The objective of this paper is to contribute to the international discussions on life and scientific technology by examining the images and concepts of life in contemporary Japan. In English the word Inochi can be rendered as "life". However, the nuances of the Japanese term differ in certain cases, and therefore I have chosen to use the term much as is. I first discuss the linguistic meanings of the word, and then consider several important features of the images of inochi (...) that have appeared in publications and responses from questionnaires on this topic. Some philosophical and metaphysical interpretations of the concept of inochi are then proposed. Finally a brief outline of the study of life is presented, suggesting a new way to approach bioethics and discussions on environmental issues. This paper is a republication of Morioka (1991) in "Japan Review" under the permission of "Japan Review" and "Global Bioethics.". (shrink)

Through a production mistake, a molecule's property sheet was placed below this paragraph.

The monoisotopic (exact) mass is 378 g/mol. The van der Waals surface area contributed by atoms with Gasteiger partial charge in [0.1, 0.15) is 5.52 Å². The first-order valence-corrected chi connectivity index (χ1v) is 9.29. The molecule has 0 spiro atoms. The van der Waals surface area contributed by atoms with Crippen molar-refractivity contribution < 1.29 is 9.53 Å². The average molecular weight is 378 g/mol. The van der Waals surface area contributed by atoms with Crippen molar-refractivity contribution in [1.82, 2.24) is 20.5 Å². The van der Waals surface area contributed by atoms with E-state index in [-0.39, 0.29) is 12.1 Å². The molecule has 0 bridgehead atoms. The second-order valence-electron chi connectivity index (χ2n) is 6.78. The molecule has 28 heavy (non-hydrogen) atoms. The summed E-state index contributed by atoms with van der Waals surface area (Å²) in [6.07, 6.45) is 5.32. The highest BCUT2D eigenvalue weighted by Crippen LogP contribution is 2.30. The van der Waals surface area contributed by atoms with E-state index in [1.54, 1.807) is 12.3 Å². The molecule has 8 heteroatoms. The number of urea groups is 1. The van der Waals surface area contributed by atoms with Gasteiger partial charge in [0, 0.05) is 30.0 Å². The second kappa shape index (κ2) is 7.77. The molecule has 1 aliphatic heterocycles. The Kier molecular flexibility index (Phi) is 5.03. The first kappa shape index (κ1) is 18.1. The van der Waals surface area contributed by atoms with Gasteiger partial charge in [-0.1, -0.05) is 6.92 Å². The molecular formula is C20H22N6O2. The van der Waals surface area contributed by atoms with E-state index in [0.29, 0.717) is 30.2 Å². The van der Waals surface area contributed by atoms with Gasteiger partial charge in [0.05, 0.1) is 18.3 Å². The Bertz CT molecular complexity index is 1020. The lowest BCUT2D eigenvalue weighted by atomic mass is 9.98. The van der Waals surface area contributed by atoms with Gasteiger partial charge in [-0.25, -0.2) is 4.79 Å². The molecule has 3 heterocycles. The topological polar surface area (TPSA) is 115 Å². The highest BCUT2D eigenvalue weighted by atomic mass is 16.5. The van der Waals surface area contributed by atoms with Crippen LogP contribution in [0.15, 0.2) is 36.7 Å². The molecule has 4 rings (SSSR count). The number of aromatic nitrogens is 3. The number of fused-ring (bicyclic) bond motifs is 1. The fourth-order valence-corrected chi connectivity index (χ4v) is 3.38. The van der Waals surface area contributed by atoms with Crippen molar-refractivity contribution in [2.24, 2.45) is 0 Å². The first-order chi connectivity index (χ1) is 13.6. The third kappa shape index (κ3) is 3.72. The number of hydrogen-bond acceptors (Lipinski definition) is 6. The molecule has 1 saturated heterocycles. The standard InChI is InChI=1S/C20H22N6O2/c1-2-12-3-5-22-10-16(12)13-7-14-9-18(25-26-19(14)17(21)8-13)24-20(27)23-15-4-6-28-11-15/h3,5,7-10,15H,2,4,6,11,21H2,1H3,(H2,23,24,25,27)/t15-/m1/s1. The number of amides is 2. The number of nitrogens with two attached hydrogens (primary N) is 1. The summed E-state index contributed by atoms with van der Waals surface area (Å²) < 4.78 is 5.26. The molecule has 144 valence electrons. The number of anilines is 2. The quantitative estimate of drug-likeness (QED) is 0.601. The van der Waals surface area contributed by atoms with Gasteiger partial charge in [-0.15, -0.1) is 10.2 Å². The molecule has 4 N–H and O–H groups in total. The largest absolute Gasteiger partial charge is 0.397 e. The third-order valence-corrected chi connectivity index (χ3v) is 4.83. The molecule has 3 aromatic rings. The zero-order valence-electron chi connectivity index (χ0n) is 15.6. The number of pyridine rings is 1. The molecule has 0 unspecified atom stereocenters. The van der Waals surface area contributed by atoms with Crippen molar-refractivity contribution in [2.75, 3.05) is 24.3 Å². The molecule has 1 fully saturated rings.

From 2008 to 2009, “herbivore men (sôshoku danshi or sôshoku-kei danshi in Japanese)” became a trendy, widely used term in Japanese. It flourished in all sorts of media, including TV, the Internet, newspapers and magazines, and could even occasionally be heard in everyday conversation. As it became more popular its original meaning was diversified, and people began to use it with a variety of different nuances. In December of 2009 it made the top ten list of nominees for the “Buzzword (...) of the Year” contest sponsored by U-CAN. By 2010 it had become a standard noun, and right now, in 2011, people do not seem particularly interested in it. Buzzwords have a short lifespan, so there is a high probability that it will soon fall out of use. The fact remains, however, that the appearance of this term has radically changed the way people look at young men. It can perhaps even be described as an epochal event in the history of the male gender in Japan. (shrink)